Hardcover, Dutton 1981
A novel that uses one of history's ultimate horrors not as an exploitative stage already set, but as a window to peer into the evil that can live and thrive in even the kindest, most unassuming soul, The Tribe offers no groundbreaking advancement in the genre, nor is it a summation of it or anything so profound. Dare I even say it's horror? Stylistically it is more akin to The Exorcist or Silence of the Lambs (yet had no movie adaptation to launch it into the pop culture stratosphere): aimed squarely at that mainstream of general readers who've never heard of Lovecraft or Matheson or Bloch or Blackwood.
Wood (b. 1936)
Beginning with one of the strongest, most mysterious prologues I think I've ever read, it is a humane work, concerned with more than solely horrifying readers (although it absolutely does). And Wood, unlike many a genre author, writes like a true pro: she knows her characters, even minor ones, and imbues them with life, desire, and love, with a sense of duty and sacrifice, of overwhelming fear and hate and vengeance. The story's tempo reminded me now and again of a solid '70s film in its plot beats and character arcs, and in that sense The Tribe truly is of its time. And that's okay with me!
Oh that enigmatic prologue, it's a model of the form. American forces have liberated Polish death camp Belzec, and found the German officers near death while the Jewish inmates are healthy and well-fed. Major Bianco must know what happened, and he interviews Speiser, the Nazi commandant at Belzec. What Speiser tells him is obscured to the reader, but its suggests madness and the unbelievable, a vast and dark horror that drives that Nazi commandant to insane laughter even as he contemplates his execution after Nuremberg. Dang it's so good.
Author's first novel, Signet 1977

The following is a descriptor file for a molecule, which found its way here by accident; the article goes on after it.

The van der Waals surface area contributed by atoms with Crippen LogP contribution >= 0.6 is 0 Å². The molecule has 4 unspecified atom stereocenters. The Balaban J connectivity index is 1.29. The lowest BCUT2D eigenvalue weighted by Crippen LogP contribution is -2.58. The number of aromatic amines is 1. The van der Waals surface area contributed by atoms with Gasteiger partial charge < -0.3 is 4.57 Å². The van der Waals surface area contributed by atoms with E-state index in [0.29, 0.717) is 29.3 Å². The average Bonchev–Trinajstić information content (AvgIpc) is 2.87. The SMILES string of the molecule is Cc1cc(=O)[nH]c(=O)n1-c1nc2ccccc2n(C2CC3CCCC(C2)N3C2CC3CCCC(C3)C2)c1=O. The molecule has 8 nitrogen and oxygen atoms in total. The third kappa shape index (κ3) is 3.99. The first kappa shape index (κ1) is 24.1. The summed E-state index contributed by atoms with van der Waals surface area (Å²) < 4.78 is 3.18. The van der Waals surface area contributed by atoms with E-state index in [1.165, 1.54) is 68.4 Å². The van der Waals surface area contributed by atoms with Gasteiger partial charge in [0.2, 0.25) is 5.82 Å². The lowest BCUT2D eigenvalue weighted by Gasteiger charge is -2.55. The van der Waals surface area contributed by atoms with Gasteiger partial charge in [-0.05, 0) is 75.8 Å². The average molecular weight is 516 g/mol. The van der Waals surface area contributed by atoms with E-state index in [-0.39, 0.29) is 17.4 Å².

New York, 1970s-ish. A young Jewish professor named Adam Levy is mugged and murdered on the Brooklyn streets while on his way to visit his father, the rabbi Jacob Levy. This sad yet prosaic event—the one thing everyone knows about New York is how easy it is to get murdered there—sets all in motion. Roger Hawkins is a black cop and Nam vet who has long known Adam, and been a dear friend and something of an adopted son to Jacob, and it is he who breaks the terrible news to Jacob and Adam's young and pregnant wife, Rachel.
Here Wood deftly interweaves the origins of this friendship between a middle-aged Jewish man whose son is away at the University of Jerusalem and a young black cop with ambition: their days discussing life and literature in Levy's small bookshop along with Levy's fellow survivor, big, handsome Isaac Luria, who generally has no time for Hawkins. Jacob Levy is the kind of unassuming man in whom others instinctively place their trust, love, respect, and honor; Luria may be jealous of Hawkins, or maybe he just hates black people. Later Hawkins and Adam will become friends, but Hawkins realizes he was some sort of substitute... yet that doesn't diminish his deep affection for Levy.